Men Who Swim, the Autobiographical Story of a Middle-Aged Man Who Finds New Meaning as a Member of Sweden's Only All-Male Synchronized Swim Team

To Premiere on PBS’s Independent Lens on January 4, 2011

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(San Francisco, CA) Dylan Williams’s Men Who Swim is a humorous and poignant look at a group of middle-aged men — including the filmmaker — who found unlikely success as members of Sweden’s all-male synchronized swimming team. What began as a weekly escape from the daily grind of work and family responsibilities gradually evolved into a more serious commitment. Inspired by classical techniques from 1950s-era swimmer Esther Williams from the 1950s, this group of train drivers and meat buyers, archivists and teachers soon became passionate exponents of the sport. Men Who Swim will premiere on the Emmy® and Peabody award-winning PBS series Independent Lens, hosted by America Ferrera, on Tuesday, January 4, 2011, at 10pm (check local listings). 

Initially believing that they were the only all-male team in the world, the members of the swim team were surprised to discover that other countries also had teams, including Japan, Ukraine, Holland, France, Germany, Czech Republic, Italy, and Spain. And, for the first time ever, there was even going to be an unofficial All Male World Championship in the sport. 

The team entered the 2009 championship in Milan and quickly realized that they would have to step up their game if they were to have a chance at the medals. At the beginning there was resistance amongst the men, but eventually they start to work in synch and pull together a winning routine. 

2009 was also a significant year for many in the team, as over half of them would turn 40. It’s an age when they must take stock of their lives, ask themselves what they have achieved, and wonder where they are going in the future. Men Who Swim follows their journey in and out of the pool as they ultimately discover that this milestone is all about discovering that you already have everything you ever wanted. 

To learn more about the film, visit the Men Who Swim interactive companion website (, which features detailed information on the film, including an interview with the filmmaker and links and resources pertaining to the film’s subject matter. The site also features a Talkback section for viewers to share their ideas and opinions, preview clips of the film, and more.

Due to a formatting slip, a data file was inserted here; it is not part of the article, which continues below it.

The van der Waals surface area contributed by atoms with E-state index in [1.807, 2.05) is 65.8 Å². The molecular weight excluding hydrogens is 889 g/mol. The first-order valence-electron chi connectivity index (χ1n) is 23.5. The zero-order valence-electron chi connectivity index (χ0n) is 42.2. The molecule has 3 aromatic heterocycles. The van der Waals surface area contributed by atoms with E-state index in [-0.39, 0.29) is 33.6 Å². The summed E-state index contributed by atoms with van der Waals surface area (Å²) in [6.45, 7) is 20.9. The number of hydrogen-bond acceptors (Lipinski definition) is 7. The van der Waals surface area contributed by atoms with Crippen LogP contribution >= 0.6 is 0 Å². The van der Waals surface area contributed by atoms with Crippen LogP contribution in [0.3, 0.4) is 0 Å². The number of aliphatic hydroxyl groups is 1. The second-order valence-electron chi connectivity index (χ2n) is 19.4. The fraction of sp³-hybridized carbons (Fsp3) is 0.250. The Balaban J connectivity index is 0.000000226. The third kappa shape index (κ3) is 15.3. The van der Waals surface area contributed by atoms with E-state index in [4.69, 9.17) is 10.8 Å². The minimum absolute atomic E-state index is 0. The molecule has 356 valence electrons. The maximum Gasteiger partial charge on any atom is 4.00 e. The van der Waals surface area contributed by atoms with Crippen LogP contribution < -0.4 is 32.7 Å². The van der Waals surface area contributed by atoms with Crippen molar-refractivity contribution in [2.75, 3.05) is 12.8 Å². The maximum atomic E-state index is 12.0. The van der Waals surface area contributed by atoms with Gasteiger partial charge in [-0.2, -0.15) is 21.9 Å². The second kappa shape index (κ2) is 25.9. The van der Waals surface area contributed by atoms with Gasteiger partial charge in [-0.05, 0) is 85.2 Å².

About the Filmmaker
Dylan Williams (director) has worked as both producer and director on several films. His credits include productions shown on the BBC, Channel 4, Discovery Channel, ZDF-Arte, and The History Channel. Productions such as Space Tourists and Future Visions were sold to more than 25 countries worldwide. Dylan moved to Sweden in 2002 and has since directed a number of documentaries shown throughout Scandinavia including the tragicomedy Madame and Capt. Nilsson (2006), and Reserved for George (2007), the story of a man who ate lunch in the same restaurant every day for 73 years without anyone knowing his name until the day the restaurant faced bankruptcy and George, a reclusive millionaire, came to the rescue. Together with Erik Pauser, Dylan formed Amp Film in 2008, with Men Who Swim as the third film to be completed following The Face of the Enemy, which he produced, and the critically acclaimed concert film, Holocene by Lars Siltberg. Men Who Swim is his story. 

About Independent Lens
Independent Lens is an Emmy® Award-winning weekly series airing Tuesday nights at 10pm on PBS. The acclaimed anthology series features documentaries and a limited number of fiction films united by the creative freedom, artistic achievement and unflinching visions of their independent producers. Independent Lens features unforgettable stories about a unique individual, community or moment in history. Presented by ITVS, the series is supported by interactive companion websites and national publicity and community engagement campaigns. Further information about the series is available at Independent Lens is jointly curated by ITVS and PBS, and is funded by the Corporation for Public Broadcasting (CPB), a private corporation funded by the American people, with additional funding provided by PBS and the National Endowment for the Arts. The series producer is Lois Vossen. 

For the program companion website, visit


Voleine Amilcar, ITVS, 415-356-8383 x 244, 

Mary Lugo, 770-623-8190, 

Cara White, 843-881-1480, 

For downloadable images, visit

Posted on October 26, 2010